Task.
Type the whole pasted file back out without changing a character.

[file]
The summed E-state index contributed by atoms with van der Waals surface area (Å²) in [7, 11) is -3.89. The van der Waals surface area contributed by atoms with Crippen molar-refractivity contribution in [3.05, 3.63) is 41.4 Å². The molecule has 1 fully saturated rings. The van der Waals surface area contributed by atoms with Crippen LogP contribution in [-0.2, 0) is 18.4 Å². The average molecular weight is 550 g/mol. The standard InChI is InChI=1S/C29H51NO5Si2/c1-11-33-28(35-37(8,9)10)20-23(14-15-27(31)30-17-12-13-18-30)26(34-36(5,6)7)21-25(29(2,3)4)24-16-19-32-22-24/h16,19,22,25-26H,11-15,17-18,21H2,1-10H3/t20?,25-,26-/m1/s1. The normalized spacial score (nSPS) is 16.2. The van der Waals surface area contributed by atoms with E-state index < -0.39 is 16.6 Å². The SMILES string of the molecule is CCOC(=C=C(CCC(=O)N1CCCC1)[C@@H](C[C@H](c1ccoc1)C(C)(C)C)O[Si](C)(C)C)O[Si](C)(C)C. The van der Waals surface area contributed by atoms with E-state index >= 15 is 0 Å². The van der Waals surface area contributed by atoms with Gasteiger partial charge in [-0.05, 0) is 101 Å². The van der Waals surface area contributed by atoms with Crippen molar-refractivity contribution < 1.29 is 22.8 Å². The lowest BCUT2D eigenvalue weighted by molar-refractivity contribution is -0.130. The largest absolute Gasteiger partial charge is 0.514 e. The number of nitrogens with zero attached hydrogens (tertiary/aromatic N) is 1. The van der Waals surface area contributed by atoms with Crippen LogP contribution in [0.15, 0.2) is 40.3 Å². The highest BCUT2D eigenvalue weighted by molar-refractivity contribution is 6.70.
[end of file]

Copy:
The summed E-state index contributed by atoms with van der Waals surface area (Å²) in [7, 11) is -3.89. The van der Waals surface area contributed by atoms with Crippen molar-refractivity contribution in [3.05, 3.63) is 41.4 Å². The molecule has 1 fully saturated rings. The van der Waals surface area contributed by atoms with Crippen LogP contribution in [-0.2, 0) is 18.4 Å². The average molecular weight is 550 g/mol. The standard InChI is InChI=1S/C29H51NO5Si2/c1-11-33-28(35-37(8,9)10)20-23(14-15-27(31)30-17-12-13-18-30)26(34-36(5,6)7)21-25(29(2,3)4)24-16-19-32-22-24/h16,19,22,25-26H,11-15,17-18,21H2,1-10H3/t20?,25-,26-/m1/s1. The normalized spacial score (nSPS) is 16.2. The van der Waals surface area contributed by atoms with E-state index < -0.39 is 16.6 Å². The SMILES string of the molecule is CCOC(=C=C(CCC(=O)N1CCCC1)[C@@H](C[C@H](c1ccoc1)C(C)(C)C)O[Si](C)(C)C)O[Si](C)(C)C. The van der Waals surface area contributed by atoms with E-state index >= 15 is 0 Å². The van der Waals surface area contributed by atoms with Gasteiger partial charge in [-0.05, 0) is 101 Å². The van der Waals surface area contributed by atoms with Crippen molar-refractivity contribution < 1.29 is 22.8 Å². The lowest BCUT2D eigenvalue weighted by molar-refractivity contribution is -0.130. The largest absolute Gasteiger partial charge is 0.514 e. The number of nitrogens with zero attached hydrogens (tertiary/aromatic N) is 1. The van der Waals surface area contributed by atoms with Crippen LogP contribution in [0.15, 0.2) is 40.3 Å². The highest BCUT2D eigenvalue weighted by molar-refractivity contribution is 6.70.